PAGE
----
Time to guarantee Oz bank deposits
Both Ireland and Greece have now moved to guarantee all bank deposits, while the US bailout bill increases the FDIC guarantee to $250 000 for individual accounts at any institution (meaning that anyone willing to hold accounts at four different banks can have $1m guaranteed).
I’ve never seen the merit in the RBA stance of refusing to give an explicit guarantee, while allowing everyone to think that bank deposits are unconditionally safe. I suspect an explicit guarantee will be needed before long, and that it would be better to announce it now, before it is needed.
The quid pro quo, necessary for a whole lot of other reasons in any case, ought to be a tightening of regulation on anything a bank might do that would increase the risk of default. That includes owning high-risk subsidiaries, participating in innovative derivative markets, and taking on off-balance sheet contingent liabilities, among the factors that have contributed to recent collapses overseas.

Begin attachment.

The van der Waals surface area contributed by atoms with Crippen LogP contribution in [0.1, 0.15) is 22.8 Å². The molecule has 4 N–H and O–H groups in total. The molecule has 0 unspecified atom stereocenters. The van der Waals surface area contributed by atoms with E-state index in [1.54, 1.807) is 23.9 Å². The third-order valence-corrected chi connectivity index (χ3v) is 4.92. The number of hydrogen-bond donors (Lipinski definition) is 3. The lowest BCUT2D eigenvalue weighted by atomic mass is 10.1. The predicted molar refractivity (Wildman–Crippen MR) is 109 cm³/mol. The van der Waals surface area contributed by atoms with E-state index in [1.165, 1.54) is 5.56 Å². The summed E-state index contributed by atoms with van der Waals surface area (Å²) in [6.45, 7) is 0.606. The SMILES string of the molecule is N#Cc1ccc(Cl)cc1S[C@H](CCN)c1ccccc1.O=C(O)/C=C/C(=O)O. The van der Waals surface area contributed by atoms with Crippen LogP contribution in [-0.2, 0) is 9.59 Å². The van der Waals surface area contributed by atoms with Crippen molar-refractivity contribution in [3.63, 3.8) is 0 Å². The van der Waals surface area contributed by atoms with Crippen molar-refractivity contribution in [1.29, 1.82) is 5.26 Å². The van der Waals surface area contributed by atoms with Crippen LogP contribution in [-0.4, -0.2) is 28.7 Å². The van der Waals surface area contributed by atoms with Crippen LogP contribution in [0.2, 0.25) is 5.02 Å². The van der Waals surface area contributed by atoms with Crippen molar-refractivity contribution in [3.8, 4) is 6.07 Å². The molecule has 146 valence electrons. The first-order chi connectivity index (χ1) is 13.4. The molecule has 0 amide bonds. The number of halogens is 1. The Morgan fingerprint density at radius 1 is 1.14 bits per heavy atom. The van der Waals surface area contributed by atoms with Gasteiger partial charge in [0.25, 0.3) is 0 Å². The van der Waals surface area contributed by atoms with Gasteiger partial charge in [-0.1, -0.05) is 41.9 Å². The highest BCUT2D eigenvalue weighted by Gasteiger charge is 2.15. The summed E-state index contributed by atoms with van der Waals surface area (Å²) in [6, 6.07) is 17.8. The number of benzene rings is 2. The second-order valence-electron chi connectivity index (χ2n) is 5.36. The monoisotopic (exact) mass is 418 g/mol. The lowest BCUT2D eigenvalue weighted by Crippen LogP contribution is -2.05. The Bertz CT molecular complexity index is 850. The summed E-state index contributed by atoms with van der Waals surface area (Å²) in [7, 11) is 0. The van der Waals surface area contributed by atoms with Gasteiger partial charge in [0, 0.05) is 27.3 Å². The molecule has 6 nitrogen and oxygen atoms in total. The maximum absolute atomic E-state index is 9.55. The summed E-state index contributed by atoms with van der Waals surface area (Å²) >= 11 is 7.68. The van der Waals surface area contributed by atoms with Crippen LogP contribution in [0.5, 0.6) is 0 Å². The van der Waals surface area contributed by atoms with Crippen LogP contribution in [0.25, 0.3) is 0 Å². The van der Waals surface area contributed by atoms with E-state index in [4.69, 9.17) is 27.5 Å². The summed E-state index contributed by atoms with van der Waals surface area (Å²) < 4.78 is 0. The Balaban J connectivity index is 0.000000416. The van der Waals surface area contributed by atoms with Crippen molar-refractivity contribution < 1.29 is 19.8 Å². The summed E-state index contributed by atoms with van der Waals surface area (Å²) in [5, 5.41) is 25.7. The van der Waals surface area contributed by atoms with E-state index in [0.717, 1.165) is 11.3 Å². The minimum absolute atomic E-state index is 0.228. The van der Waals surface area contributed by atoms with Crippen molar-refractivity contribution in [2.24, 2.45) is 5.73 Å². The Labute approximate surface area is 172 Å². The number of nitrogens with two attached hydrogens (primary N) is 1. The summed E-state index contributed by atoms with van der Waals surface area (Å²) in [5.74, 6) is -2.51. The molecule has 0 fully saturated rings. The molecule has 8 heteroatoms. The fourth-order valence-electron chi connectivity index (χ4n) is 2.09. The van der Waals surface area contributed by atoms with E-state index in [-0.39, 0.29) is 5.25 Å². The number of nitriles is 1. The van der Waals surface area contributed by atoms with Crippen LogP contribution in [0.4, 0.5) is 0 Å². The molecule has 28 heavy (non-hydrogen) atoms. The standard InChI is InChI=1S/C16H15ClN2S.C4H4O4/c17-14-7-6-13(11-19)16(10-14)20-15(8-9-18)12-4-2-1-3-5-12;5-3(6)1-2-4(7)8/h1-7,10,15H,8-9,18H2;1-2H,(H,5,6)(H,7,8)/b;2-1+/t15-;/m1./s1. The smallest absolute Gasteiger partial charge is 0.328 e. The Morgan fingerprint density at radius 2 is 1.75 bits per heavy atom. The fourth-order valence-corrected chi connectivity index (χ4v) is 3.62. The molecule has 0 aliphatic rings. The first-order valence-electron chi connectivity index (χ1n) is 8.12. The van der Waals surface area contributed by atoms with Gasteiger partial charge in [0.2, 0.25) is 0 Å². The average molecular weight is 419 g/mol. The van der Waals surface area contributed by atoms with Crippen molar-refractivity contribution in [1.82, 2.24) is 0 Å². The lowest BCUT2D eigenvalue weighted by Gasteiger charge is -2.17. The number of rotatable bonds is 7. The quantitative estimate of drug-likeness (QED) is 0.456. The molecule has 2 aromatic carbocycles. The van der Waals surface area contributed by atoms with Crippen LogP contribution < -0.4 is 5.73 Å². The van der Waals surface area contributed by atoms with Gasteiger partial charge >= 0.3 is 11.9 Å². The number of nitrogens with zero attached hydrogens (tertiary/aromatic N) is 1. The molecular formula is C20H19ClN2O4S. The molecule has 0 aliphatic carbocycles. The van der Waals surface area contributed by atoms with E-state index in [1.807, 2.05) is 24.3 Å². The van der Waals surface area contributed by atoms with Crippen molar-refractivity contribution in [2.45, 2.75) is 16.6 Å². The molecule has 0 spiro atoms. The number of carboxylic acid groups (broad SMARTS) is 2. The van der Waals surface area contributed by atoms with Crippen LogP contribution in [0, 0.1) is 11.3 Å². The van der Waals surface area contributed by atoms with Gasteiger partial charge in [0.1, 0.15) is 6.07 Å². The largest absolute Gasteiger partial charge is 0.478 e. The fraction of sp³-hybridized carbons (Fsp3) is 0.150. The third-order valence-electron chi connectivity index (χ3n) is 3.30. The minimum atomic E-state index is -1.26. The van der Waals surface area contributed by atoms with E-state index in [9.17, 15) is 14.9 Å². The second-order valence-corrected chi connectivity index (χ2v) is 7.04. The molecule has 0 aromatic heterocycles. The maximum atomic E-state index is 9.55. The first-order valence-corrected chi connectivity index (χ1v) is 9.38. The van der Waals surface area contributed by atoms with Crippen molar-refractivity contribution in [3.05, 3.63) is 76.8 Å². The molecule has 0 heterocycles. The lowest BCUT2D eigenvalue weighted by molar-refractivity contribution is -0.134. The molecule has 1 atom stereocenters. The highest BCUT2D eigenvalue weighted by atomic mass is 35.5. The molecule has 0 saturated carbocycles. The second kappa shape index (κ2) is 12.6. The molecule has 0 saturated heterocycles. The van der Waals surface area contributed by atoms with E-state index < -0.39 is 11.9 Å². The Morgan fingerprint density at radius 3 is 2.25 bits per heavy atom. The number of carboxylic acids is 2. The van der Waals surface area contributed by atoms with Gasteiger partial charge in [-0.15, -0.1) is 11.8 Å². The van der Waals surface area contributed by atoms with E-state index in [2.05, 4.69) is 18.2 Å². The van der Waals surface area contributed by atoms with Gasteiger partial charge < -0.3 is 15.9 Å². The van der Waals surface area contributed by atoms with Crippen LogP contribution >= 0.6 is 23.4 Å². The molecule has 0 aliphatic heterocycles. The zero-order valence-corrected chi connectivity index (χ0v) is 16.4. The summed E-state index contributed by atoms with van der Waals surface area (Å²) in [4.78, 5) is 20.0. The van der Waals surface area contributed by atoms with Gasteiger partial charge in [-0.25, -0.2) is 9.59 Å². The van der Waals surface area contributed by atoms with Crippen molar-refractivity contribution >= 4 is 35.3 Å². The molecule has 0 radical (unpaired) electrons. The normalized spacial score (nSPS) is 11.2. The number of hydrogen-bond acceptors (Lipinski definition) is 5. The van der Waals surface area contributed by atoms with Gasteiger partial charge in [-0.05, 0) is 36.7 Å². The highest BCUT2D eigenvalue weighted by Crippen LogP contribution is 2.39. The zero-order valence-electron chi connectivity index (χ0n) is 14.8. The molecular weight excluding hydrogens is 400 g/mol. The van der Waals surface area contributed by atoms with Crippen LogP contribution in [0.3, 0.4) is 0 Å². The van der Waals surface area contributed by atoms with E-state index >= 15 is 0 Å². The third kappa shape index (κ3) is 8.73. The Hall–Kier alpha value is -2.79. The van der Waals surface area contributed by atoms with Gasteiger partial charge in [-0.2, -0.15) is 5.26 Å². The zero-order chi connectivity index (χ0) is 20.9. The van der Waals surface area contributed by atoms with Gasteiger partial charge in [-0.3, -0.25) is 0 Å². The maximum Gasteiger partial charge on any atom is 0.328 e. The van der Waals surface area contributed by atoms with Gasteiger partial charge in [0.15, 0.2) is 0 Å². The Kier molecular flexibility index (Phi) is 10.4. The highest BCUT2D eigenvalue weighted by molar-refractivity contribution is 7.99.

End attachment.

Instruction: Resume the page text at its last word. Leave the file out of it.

Updated In the spirit of laissez-faire, I’d be happy to allow for competing unregulated and unsupported deposit-taking institutions. To avoid the danger of moral hazard, I’d require the following
(i) There should be a legislative prohibition on any form of support for these institutions from the government or regulators
(ii) Publicly guaranteed banks should be prohibited from having any dealings (loans, shareholdings, bond purchases and so on) with unsupported institutions
(ii) Customers should be required to sign and regularly renew an agreement stating that they are aware that there is no possibility of a bailout of deposits with these institutions